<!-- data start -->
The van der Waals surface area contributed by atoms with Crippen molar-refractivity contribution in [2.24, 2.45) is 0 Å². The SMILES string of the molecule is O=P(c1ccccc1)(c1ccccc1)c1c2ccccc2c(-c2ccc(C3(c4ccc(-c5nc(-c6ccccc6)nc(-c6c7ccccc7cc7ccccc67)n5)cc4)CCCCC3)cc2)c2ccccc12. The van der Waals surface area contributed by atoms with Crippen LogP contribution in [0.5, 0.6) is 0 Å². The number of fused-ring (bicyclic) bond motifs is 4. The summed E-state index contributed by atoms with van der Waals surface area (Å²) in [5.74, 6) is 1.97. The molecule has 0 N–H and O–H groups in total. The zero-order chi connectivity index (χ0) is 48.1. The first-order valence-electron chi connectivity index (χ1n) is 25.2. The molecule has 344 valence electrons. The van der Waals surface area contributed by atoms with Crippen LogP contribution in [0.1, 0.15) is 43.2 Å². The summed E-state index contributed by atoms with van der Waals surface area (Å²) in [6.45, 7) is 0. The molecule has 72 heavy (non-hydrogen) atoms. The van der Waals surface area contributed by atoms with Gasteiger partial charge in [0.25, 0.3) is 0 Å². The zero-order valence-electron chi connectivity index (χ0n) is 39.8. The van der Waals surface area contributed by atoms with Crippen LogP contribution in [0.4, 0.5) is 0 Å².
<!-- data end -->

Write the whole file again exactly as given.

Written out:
The van der Waals surface area contributed by atoms with Crippen molar-refractivity contribution in [2.24, 2.45) is 0 Å². The SMILES string of the molecule is O=P(c1ccccc1)(c1ccccc1)c1c2ccccc2c(-c2ccc(C3(c4ccc(-c5nc(-c6ccccc6)nc(-c6c7ccccc7cc7ccccc67)n5)cc4)CCCCC3)cc2)c2ccccc12. The van der Waals surface area contributed by atoms with Crippen LogP contribution in [0.5, 0.6) is 0 Å². The number of fused-ring (bicyclic) bond motifs is 4. The summed E-state index contributed by atoms with van der Waals surface area (Å²) in [5.74, 6) is 1.97. The molecule has 0 N–H and O–H groups in total. The zero-order chi connectivity index (χ0) is 48.1. The first-order valence-electron chi connectivity index (χ1n) is 25.2. The molecule has 344 valence electrons. The van der Waals surface area contributed by atoms with Crippen LogP contribution in [0.1, 0.15) is 43.2 Å². The summed E-state index contributed by atoms with van der Waals surface area (Å²) in [6.45, 7) is 0. The molecule has 72 heavy (non-hydrogen) atoms. The van der Waals surface area contributed by atoms with Gasteiger partial charge in [0.25, 0.3) is 0 Å². The zero-order valence-electron chi connectivity index (χ0n) is 39.8. The van der Waals surface area contributed by atoms with Crippen LogP contribution in [0.4, 0.5) is 0 Å².